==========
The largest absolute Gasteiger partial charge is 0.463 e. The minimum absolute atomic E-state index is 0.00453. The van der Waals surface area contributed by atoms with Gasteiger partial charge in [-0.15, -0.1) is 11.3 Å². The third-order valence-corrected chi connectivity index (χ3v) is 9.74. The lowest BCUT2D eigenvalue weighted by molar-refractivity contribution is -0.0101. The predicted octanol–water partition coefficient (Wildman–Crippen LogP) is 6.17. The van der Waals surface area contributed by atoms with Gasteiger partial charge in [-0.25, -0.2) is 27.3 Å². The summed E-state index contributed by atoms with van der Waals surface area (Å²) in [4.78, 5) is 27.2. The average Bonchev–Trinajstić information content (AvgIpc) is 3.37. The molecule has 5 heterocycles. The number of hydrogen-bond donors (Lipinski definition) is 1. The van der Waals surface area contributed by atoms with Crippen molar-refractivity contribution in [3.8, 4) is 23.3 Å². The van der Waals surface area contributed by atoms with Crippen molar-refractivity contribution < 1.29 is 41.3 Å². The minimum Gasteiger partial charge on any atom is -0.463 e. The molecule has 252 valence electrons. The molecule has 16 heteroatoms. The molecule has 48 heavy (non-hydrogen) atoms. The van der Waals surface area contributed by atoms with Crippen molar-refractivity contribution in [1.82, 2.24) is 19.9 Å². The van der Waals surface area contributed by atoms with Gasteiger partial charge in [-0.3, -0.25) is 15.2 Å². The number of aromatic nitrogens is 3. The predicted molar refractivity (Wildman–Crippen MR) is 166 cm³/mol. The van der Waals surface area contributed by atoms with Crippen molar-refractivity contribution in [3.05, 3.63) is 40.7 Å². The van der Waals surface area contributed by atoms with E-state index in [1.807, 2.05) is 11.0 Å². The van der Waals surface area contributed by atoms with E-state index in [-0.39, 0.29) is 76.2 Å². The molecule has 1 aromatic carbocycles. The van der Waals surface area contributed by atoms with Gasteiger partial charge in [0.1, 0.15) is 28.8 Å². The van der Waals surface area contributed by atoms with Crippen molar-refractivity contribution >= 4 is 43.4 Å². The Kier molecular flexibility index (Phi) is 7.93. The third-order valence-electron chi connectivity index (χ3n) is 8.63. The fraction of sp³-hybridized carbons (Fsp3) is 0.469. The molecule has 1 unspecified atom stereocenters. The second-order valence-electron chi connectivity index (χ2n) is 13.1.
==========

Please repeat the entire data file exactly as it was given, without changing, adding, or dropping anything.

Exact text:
The largest absolute Gasteiger partial charge is 0.463 e. The minimum absolute atomic E-state index is 0.00453. The van der Waals surface area contributed by atoms with Gasteiger partial charge in [-0.15, -0.1) is 11.3 Å². The third-order valence-corrected chi connectivity index (χ3v) is 9.74. The lowest BCUT2D eigenvalue weighted by molar-refractivity contribution is -0.0101. The predicted octanol–water partition coefficient (Wildman–Crippen LogP) is 6.17. The van der Waals surface area contributed by atoms with Gasteiger partial charge in [-0.25, -0.2) is 27.3 Å². The summed E-state index contributed by atoms with van der Waals surface area (Å²) in [4.78, 5) is 27.2. The average Bonchev–Trinajstić information content (AvgIpc) is 3.37. The molecule has 5 heterocycles. The number of hydrogen-bond donors (Lipinski definition) is 1. The van der Waals surface area contributed by atoms with Crippen molar-refractivity contribution in [3.8, 4) is 23.3 Å². The van der Waals surface area contributed by atoms with Crippen molar-refractivity contribution < 1.29 is 41.3 Å². The minimum Gasteiger partial charge on any atom is -0.463 e. The molecule has 252 valence electrons. The molecule has 16 heteroatoms. The molecule has 48 heavy (non-hydrogen) atoms. The van der Waals surface area contributed by atoms with Crippen molar-refractivity contribution in [1.82, 2.24) is 19.9 Å². The van der Waals surface area contributed by atoms with Gasteiger partial charge in [-0.3, -0.25) is 15.2 Å². The number of aromatic nitrogens is 3. The predicted molar refractivity (Wildman–Crippen MR) is 166 cm³/mol. The van der Waals surface area contributed by atoms with Crippen molar-refractivity contribution in [3.05, 3.63) is 40.7 Å². The van der Waals surface area contributed by atoms with E-state index in [1.807, 2.05) is 11.0 Å². The van der Waals surface area contributed by atoms with E-state index in [-0.39, 0.29) is 76.2 Å². The molecule has 1 aromatic carbocycles. The van der Waals surface area contributed by atoms with Gasteiger partial charge in [0.1, 0.15) is 28.8 Å². The van der Waals surface area contributed by atoms with Crippen molar-refractivity contribution >= 4 is 43.4 Å². The Kier molecular flexibility index (Phi) is 7.93. The third-order valence-electron chi connectivity index (χ3n) is 8.63. The fraction of sp³-hybridized carbons (Fsp3) is 0.469. The molecule has 1 unspecified atom stereocenters. The second-order valence-electron chi connectivity index (χ2n) is 13.1.